This is bigger…….

17 01 2016

That was big………  but this is bigger.

Whilst I admit to not hearing it for some time, the MSM has been spreading its usual nonsense in the form of “the fundamentals” [of the economy] are spot on, there’s nothing to worry about. Which I’ve been calling for years as crap, and now there’s a chart that explains everything regarding why I feel this way.

chart says it all

(Richard Koo: The ‘struggle between markets and central banks has only just begun’, Business Insider)

Why is the economy barely growing after seven years of zero rates and easy money? Why are wages and incomes sagging when stock and bond prices have gone through the roof? Why are stocks experiencing such extreme volatility when the Fed increased rates by a mere quarter of a percent?

It’s the policy, stupid. And here’s the chart that explains exactly what the policy is.

What this chart clearly shows is that the monumental increase in money printing had almost zero effect on lending, nor did it trigger the credit expansion the Fed were hoping for…… In other words, the Fed’s insane pump-priming of the economy experiment (aka– QE) both failed to stimulate growth and put the economy back on the so called ‘path to recovery’ we’ve been told was on, but everyone else has been saying for years never happened. For all intents and purposes, the policy was a complete flop.

Mind you, had it worked, I think we would have seen massive inflation. Basically, the fundamentals went AWOL way back in 2008. And no one wants to admit to it.lifestyle_banksy-500x332

The latest news from the US is that Walmart are closing 269 stores, which will probably leave some small towns with nowhere to buy anything,  and thousands of people out of work. If you need signs that economic collapse is now well underway, look no further than that little curler…..

The upside is that we might even see CO2 emissions starting to fall.




3 responses

17 01 2016

Using credit-money-debt too much of the future was ordered. It was mostly pizza, which is now cold, decomposing and destined for the landfill. Electronics have aged, if they ever worked at all, and they’re dumpster destined as well. More durable buildings and some infrastructure was made, yet maintenance was ignored. Quality was low and much is overcapacity, as the projections were not met. Gambling for redemption – a pot that pays all debt and gives a net plus cash – has yet to be won. Draws on the pot is a big stack – well really there’s been no pot for a long time, just IOUs. Hyping value of cold pizza and obsolete goods is just not working. Can’t pay debt with debt. The goal is to own the ranch. A small bet/debt on equity that is payable from income, with some insurance to cover risk – prudent – even puritanical. Too much debt/bets is a moral problem, not economic. Extension of credit is an act of faith and trust. To extend credit to those that will not be able to pay and have no insurance, gives them a piece of the future they won’t be able to own free and clear, yet they can pay fees and interest to support the lenders. This is a moral problem. Predatory debt is theft. The moral guidance is simple: Thou shalt not steal. That “Its just business” enables it is not something economics can solve, though it could measure if it didn’t obscure/deny the its presence. Boy and girl scouts taught to be honest have a hard time in such environments.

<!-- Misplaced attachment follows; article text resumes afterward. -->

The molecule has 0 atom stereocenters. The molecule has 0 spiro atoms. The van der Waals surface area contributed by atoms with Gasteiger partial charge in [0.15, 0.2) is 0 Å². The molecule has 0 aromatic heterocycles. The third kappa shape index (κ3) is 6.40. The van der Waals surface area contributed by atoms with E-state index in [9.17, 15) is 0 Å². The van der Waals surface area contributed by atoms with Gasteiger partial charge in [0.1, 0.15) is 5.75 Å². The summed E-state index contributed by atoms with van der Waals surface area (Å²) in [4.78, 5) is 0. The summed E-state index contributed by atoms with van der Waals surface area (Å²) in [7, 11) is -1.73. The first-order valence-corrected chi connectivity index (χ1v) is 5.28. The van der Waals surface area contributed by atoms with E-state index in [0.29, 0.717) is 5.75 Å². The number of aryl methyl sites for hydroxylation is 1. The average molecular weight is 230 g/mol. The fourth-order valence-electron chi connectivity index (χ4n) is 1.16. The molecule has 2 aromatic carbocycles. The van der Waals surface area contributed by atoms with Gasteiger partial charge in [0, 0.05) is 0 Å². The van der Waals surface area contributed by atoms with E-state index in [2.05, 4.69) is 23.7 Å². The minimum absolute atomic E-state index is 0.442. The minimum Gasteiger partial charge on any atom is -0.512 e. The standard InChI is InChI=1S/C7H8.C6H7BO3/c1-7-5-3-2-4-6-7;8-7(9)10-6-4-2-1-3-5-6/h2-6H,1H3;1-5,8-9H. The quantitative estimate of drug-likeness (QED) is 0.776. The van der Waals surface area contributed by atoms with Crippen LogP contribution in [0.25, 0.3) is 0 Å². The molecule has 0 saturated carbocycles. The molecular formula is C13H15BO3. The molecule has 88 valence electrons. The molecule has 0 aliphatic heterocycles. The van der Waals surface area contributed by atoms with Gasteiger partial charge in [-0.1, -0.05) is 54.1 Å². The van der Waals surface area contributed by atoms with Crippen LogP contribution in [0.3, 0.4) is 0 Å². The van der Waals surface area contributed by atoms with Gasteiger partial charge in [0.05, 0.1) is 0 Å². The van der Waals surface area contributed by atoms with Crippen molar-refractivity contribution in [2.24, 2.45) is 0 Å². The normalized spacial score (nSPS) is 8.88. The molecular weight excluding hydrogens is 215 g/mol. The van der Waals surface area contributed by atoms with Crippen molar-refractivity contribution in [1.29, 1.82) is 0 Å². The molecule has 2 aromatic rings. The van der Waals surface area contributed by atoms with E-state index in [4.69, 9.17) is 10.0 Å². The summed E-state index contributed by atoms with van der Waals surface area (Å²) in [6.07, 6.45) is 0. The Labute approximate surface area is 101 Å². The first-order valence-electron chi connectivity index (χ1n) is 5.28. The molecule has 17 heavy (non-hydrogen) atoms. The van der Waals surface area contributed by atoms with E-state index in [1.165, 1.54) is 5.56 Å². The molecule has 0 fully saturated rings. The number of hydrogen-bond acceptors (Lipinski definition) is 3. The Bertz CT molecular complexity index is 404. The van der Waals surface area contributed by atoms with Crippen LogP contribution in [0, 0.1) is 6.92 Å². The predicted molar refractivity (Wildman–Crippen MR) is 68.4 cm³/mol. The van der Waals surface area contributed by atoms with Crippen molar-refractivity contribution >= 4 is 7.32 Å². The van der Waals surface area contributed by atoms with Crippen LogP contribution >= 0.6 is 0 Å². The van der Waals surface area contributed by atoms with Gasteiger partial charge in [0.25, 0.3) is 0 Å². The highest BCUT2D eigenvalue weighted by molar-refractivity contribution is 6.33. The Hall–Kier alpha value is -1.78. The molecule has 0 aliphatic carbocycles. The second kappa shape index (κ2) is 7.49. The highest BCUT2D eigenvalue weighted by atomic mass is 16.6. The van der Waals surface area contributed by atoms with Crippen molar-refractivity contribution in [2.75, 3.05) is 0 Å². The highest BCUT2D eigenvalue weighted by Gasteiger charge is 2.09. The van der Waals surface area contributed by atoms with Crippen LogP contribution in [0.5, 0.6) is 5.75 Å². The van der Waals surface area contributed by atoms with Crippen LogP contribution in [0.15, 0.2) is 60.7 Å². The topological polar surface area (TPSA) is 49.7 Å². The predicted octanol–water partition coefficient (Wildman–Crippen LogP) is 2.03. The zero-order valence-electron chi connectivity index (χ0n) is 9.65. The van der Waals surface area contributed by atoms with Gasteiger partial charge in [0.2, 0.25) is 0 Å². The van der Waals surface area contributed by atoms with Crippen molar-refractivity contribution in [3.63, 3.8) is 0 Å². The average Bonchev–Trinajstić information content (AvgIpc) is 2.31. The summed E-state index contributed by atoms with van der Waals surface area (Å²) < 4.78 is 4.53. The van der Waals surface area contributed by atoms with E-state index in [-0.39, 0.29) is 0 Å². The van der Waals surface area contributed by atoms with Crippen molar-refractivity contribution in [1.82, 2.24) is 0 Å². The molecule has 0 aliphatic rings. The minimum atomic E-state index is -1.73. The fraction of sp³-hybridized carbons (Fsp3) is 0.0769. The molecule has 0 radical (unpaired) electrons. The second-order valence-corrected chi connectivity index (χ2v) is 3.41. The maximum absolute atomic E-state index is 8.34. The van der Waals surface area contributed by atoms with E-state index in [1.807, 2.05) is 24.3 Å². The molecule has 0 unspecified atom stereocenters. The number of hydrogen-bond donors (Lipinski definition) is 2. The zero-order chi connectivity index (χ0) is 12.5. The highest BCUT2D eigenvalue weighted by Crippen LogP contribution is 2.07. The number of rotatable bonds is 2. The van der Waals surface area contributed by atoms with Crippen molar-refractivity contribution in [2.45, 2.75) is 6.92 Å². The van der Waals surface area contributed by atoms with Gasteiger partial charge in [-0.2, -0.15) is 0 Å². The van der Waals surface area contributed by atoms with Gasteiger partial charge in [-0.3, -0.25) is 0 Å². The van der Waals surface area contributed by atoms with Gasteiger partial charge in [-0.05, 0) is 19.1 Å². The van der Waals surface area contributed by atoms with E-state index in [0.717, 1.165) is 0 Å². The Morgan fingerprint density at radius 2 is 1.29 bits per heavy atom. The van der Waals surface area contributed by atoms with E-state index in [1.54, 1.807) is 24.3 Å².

17 01 2016

It’s way more complex than The Policy. Demographics is important. The ageing baby boomers are spending less. The echo boomers are in debt, in no shape to spend up and fill the gap. The baby boomers in the USA control 77% of the resources, the wealth. It make a giant difference to the economy and reduced spending says deflation, even recession. The Policy created a credit boom. It just bid up asset prices, in housing and other static assets. Unless governments deficit spend the money supply dwindles and we have yet another trigger for deflation. Neo liberal policy is against spending except on the wealthy. another bad result. And so on.

20 01 2016

I’m reminded of a wibblette of mine from 2008: Time to get the flock out of here, in which I revealed I’d heard a ‘financial expert’ claiming that:

… financial markets are not logical; they behave as though they have a herd mentality.

I think that’s a fair assessment. That we continue to believe in a system that has failed us catastrophically once already, let alone believe that the economic system that underpins it can ‘recover’, just reveals us all for the fools we are, strutting around in our ’emperor’s new clothes’.

The upside is that we might even see CO2 emissions starting to fall.

Reducing CO2 emissions would be good, yes. Not much of that happening (despite the grandstanding positive-speak of a bunch of folks in Paris recently).

Unfortunately, there is no ‘upside’. A wholesale failure of the system might (might) be good for life as a whole on this planet, but once we stop pumping out all those other pollutants into the atmosphere, the ones that are acting to reduce the sun’s energy getting to us; then we’ll really be cooking. (Of course this is all set to happen anyway, once the last of the polar ice disappears.)

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